organization-specific requirements.6 The optional elements include:

  • Printed information buffer
  • Discovery object
  • Key history object
  • Retired key management keys
  • Digital signature key
  • Key management key
  • Symmetric key associated with the card management system

Once an organization deploys PIV-enabled smart cards, they can begin to realize the significant benefits the technology delivers. And this is in addition to simply meeting government or industry-mandated compliance initiatives.

Trusted Identify Enables Benefits Industry-Wide

The standards and best practices within FIPS 201 set the foundation for a wide range of applications for both industry and government. In fact, FIPS 201 leverages existing ANSI, ISO, IETF, and other highly proliferated standards that are critical to thousands of applications. As a result, most operating systems, mobile and enterprise applications, services, and physical access control systems automatically support PIV-I credentials.

Controlling Access to Facilities

Agencies from law enforcement, to emergency response, to federal entities can all benefit from FIPS 201. Secure access to facilities and cyber resources allows interoperability across multiple jurisdictions, strong proof of cardholder identity, and the ability to authenticate identity and attributes electronically. Adoption of FIPS 201 means that agencies only require the issuance of one ID, instead of multiple IDs. Doing so helps reduce redundant security credentialing efforts and expenditures, and increases security policy effectiveness.

In the private sector, PIV-I-enabled smart cards allow businesses to improve security at places of employment, restrict access to sensitive areas, and reduce incidences of theft. Most losses do not occur from overt break-ins or elaborate employee fraud schemes, but from simple crimes of opportunity. Ensuring that the right person has the right access to facilities, equipment, and supplies can prevent a significant amount of unauthorized activity.

Securing Cyberspace

With information security a top priority in both the public and private sector, FIPS 201 provides a trusted way for Web users to access information and purchase products and services online. Recently, the General Services Administration (GSA) implemented a co-op purchasing program for state and local governments. With FIPS 201 compliance in place, government workers can use their PIV-enabled smart cards to acquire products through the online GSA portal securely and cost-effectively.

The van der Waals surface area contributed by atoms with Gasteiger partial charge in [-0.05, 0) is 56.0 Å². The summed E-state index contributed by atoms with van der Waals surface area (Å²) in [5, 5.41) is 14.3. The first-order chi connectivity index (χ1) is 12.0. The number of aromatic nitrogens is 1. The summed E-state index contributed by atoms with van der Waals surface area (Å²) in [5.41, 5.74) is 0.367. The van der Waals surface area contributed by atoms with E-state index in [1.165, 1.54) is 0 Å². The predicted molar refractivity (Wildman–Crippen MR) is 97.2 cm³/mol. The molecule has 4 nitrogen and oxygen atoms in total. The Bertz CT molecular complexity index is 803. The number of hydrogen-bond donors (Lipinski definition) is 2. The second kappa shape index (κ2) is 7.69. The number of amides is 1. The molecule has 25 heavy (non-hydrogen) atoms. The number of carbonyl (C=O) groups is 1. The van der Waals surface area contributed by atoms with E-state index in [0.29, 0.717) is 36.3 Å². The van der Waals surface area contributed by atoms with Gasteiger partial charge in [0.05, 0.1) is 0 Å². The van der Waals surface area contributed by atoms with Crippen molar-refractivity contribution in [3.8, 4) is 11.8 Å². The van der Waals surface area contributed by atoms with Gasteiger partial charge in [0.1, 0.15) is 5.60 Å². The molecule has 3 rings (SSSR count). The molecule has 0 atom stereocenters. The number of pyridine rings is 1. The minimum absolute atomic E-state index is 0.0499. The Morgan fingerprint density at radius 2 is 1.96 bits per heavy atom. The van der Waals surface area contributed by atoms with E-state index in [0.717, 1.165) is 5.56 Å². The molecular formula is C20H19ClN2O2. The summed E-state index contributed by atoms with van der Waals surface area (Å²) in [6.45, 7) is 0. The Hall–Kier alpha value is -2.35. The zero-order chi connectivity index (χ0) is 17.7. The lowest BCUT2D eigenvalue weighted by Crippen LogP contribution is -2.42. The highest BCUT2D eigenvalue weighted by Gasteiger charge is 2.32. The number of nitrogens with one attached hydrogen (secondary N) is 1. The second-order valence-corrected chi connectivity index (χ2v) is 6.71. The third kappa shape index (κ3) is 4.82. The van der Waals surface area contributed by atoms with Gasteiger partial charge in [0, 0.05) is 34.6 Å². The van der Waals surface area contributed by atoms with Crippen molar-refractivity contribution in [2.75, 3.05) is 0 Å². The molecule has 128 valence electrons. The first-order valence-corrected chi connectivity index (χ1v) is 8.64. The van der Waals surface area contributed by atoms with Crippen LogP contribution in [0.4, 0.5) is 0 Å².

Strong credentialing also protects against identity theft, reducing incidents of fraudulent benefit, entitlement, or service payments to individuals who misrepresent themselves. Financial institutions can ensure that their employees and customers are only accessing privileged information, while meeting compliance mandates.

Government agencies and private enterprises can use FIPS 201 credentialing to enable secure collaboration and information sharing between organizations including email, intellectual property, and personal information stored in human resources databases. Additionally, organizations can reduce physical paperwork and streamline processes by using digital signature technologies that authenticate each user.

Printing Solutions for FIPS 201-Compliant Smart Cards

Achieving FIPS 201-compliance requires that all processes and infrastructure align with requirements—which includes smart card printing technology. All smart card technologies described in this paper including bar code, RFID (contactless smart card), magnetic stripe, graphic, and photo security features, can be printed on demand at the user’s own facility, wherever and whenever. However, not all card printers are FIPS 201-compliant. The GSA operates independent testing procedures to validate and approve products that comply with FIPS 201 and publishes the results as a publicly accessible Approved Products List (APL).7